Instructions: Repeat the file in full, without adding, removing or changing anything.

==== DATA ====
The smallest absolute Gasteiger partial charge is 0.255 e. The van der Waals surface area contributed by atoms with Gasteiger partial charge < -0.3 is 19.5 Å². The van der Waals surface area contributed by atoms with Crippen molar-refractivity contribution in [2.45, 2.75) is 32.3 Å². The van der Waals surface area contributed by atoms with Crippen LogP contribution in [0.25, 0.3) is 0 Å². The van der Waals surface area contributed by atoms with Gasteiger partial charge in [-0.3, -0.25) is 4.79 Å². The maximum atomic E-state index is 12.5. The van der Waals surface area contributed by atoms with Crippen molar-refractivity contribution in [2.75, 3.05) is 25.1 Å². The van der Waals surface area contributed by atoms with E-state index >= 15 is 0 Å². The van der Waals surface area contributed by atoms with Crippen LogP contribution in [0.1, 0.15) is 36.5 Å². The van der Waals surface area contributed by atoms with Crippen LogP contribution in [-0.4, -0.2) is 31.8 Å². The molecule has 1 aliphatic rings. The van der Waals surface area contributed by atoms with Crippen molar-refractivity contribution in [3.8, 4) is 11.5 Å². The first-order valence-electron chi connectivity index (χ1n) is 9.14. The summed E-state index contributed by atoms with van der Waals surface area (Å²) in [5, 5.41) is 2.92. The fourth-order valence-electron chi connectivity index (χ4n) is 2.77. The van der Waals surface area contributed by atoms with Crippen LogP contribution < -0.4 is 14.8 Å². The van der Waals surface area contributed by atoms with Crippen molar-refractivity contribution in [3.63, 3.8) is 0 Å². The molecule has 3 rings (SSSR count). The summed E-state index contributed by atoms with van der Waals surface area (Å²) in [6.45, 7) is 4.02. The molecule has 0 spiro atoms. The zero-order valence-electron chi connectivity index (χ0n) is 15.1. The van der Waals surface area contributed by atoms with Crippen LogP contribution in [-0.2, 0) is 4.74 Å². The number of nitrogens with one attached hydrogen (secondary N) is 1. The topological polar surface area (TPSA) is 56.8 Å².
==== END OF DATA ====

The smallest absolute Gasteiger partial charge is 0.255 e. The van der Waals surface area contributed by atoms with Gasteiger partial charge < -0.3 is 19.5 Å². The van der Waals surface area contributed by atoms with Crippen molar-refractivity contribution in [2.45, 2.75) is 32.3 Å². The van der Waals surface area contributed by atoms with Crippen LogP contribution in [0.25, 0.3) is 0 Å². The van der Waals surface area contributed by atoms with Gasteiger partial charge in [-0.3, -0.25) is 4.79 Å². The maximum atomic E-state index is 12.5. The van der Waals surface area contributed by atoms with Crippen molar-refractivity contribution in [2.75, 3.05) is 25.1 Å². The van der Waals surface area contributed by atoms with E-state index >= 15 is 0 Å². The van der Waals surface area contributed by atoms with Crippen LogP contribution in [0.1, 0.15) is 36.5 Å². The van der Waals surface area contributed by atoms with Crippen LogP contribution in [-0.4, -0.2) is 31.8 Å². The molecule has 1 aliphatic rings. The van der Waals surface area contributed by atoms with Crippen molar-refractivity contribution in [3.8, 4) is 11.5 Å². The first-order valence-electron chi connectivity index (χ1n) is 9.14. The summed E-state index contributed by atoms with van der Waals surface area (Å²) in [5, 5.41) is 2.92. The fourth-order valence-electron chi connectivity index (χ4n) is 2.77. The van der Waals surface area contributed by atoms with Crippen LogP contribution < -0.4 is 14.8 Å². The van der Waals surface area contributed by atoms with Crippen molar-refractivity contribution in [3.63, 3.8) is 0 Å². The molecule has 3 rings (SSSR count). The summed E-state index contributed by atoms with van der Waals surface area (Å²) in [6.45, 7) is 4.02. The molecule has 0 spiro atoms. The zero-order valence-electron chi connectivity index (χ0n) is 15.1. The van der Waals surface area contributed by atoms with Crippen LogP contribution in [-0.2, 0) is 4.74 Å². The number of nitrogens with one attached hydrogen (secondary N) is 1. The topological polar surface area (TPSA) is 56.8 Å².